[dropcap letter=”W”]hile spring yawns, trying to wake itself up, winter sees the chance to overstay its welcome. On the traditional lunar calendar, spring actually started a month ago, even though the coldest day of the year in Korea has actually happened since then. One way that Koreans cope is by delving into seasonal dishes, whether it’s some hardy herbs to stave off the chills or enjoying some of the seafood that’s best harvested at this time of year. Keep your eyes peeled for naengi, a sharp, mustard-like herb with a hint of smokiness, or jjukkumi, a small, delicious octopus that, when it starts to appear in stores and restaurants, lets us know that warmer days are close ahead. It’s also time to gorge on some winter favorites before they’re gone. Here are some restaurants where you can do just that.
Hansik Olbaan Central City 올반 센트럴시티점 (Express Bus Terminal)
For those who truly intend to stuff themselves, Olbaan has ushered in one of the year’s big food trends – the Korean buffet. There have always been Korean buffets, obviously, but Olbaan figured out how to get it right: high quality Korean dishes offered in plenitude. While other buffets are simply exercises in cutting costs, Olbaan’s prices are on par with those at the popular Western steakhouse buffets, and locals are willing to pay for the quality.
The dishes on offer are highly seasonal and elegant, highlighting multiple styles of Korean cuisine, from Buddhist lotus leaf rice to fresh, steaming hot tofu to a modern take on okonomiyaki using kongbiji (creamy tofu) as its base. Items that are specific to late winter include spicy fried rice made with jjukkumi, as with a mayonnaise for dipping vegetables that incorporates naengi – quite the surprise find.
Olbaan was created with Koreans in mind first, which means no dumbed down food for foreigners. It also means that the names of the dishes don’t have English translations, though that’s half the fun of exploring new cuisines.
Gangchon Wonjo Jjukkumi 강촌원조주꾸미 (Yangjae)
Being popular with the lunch crowd is always a good sign, and being popular in Yangjae-dong at lunch time – an area more known for its public park than its midday offerings – means Gangchon Wonjo Jjukkumi is the draw of the neighborhood. The restaurant’s signature dish is jjukkumi bokkeum, or pan-fried octopus, caught from the water tank right outside the establishment. Jjukkumi comes to the table raw (and live) in a large pan, covered in gochugaru (chili powder) and minari (Chinese celery). Not only is the jjukkumi a spring ingredient but so is the minari, a regional green with the refreshing taste of celery and a slightly sharp bite that’s a great compliment to the little octopi. When finished, enjoy fried rice made with the leftovers in the pan.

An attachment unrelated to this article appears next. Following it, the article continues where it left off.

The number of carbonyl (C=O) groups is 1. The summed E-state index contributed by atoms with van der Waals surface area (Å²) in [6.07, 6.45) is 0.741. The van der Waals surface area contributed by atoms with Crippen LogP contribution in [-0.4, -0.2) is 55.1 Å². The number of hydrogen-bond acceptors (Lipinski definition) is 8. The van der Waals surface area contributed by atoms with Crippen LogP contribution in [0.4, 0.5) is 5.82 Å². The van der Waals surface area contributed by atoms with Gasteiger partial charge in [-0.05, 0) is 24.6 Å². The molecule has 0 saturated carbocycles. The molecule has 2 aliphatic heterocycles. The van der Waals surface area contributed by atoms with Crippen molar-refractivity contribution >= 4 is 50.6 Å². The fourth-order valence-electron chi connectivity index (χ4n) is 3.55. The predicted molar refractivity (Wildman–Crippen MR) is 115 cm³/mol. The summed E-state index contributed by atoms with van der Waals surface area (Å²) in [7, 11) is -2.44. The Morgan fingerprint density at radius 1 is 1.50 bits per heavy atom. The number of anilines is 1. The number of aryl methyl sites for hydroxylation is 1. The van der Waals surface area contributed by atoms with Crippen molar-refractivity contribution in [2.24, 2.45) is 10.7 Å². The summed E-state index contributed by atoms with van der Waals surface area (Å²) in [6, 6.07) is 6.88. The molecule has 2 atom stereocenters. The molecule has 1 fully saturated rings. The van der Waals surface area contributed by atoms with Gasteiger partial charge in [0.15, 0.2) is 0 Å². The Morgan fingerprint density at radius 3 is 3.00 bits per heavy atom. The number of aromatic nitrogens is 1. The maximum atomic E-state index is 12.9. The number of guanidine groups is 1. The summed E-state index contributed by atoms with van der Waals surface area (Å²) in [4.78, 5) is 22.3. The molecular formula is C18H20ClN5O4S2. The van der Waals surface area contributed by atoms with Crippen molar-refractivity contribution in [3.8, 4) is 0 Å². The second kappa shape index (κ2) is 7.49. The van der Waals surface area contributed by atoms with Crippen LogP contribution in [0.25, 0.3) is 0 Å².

Seochon Gyedanjip 서촌 계단집 (Seochon)
The neighborhoods west of Gyeongbokgung Palace still remain a secret to many food trend followers. They hit that sweet spot of gourmet authentic European restaurants, cozy mom-and-pop cafés and hidden gem traditional mainstays. A favorite in Naeja-dong is Seochon Gyedanjip, which looks like a pojang macha, or roadside stand, from the outside and specializes in shellfish, evidenced by the Styrofoam containers stacked out front.
The season when most shellfish are in their prime is winding down, so take advantage of their wide availability now. Order some sora (similar to a conch) and kkomak (cockles), typically prepared with simple sauces to accentuate their freshness. Next, indulge in a plate of some of the season’s last fresh oysters, served on the half shell with little dashes of vinegared gochujang (red chili paste), sliced chilies and sesame seeds. They’re seriously stacked, so arrive hungry.
Hansik Olbaan Central City
GO> Express Bus Terminal Station
고속터미널역 (Line 3, 7 or 9), Exit 4
Famille Station, Banpo-dong 118-5, Seocho-gu, Seoul
Gangchon Wonjo Jjukkumi
GO> Yangjae Station 양재역 (Line 3 or Shinbundang Line), Exit 5. Turn right, walk for about 90 meters and when you see a GS25, turn left.
1F, Yangjae 1-dong 11-6, Seocho-gu, Seoul
FYI> 02-575-4458 (closed on Sunday)
GO> Gyeongbokgung Station 경복궁역 (Line 3), Exit 2. Turn right to the small alleyway when you see Paris Baguette. Walk about 70 meters and if you spot stacks of Styrofoam containers, you’re at the right place.
Naejadong 11-1, Jongno-gu, Seoul, Korea
Written by Joe McPherson
Photographed by Ryu Seunghoo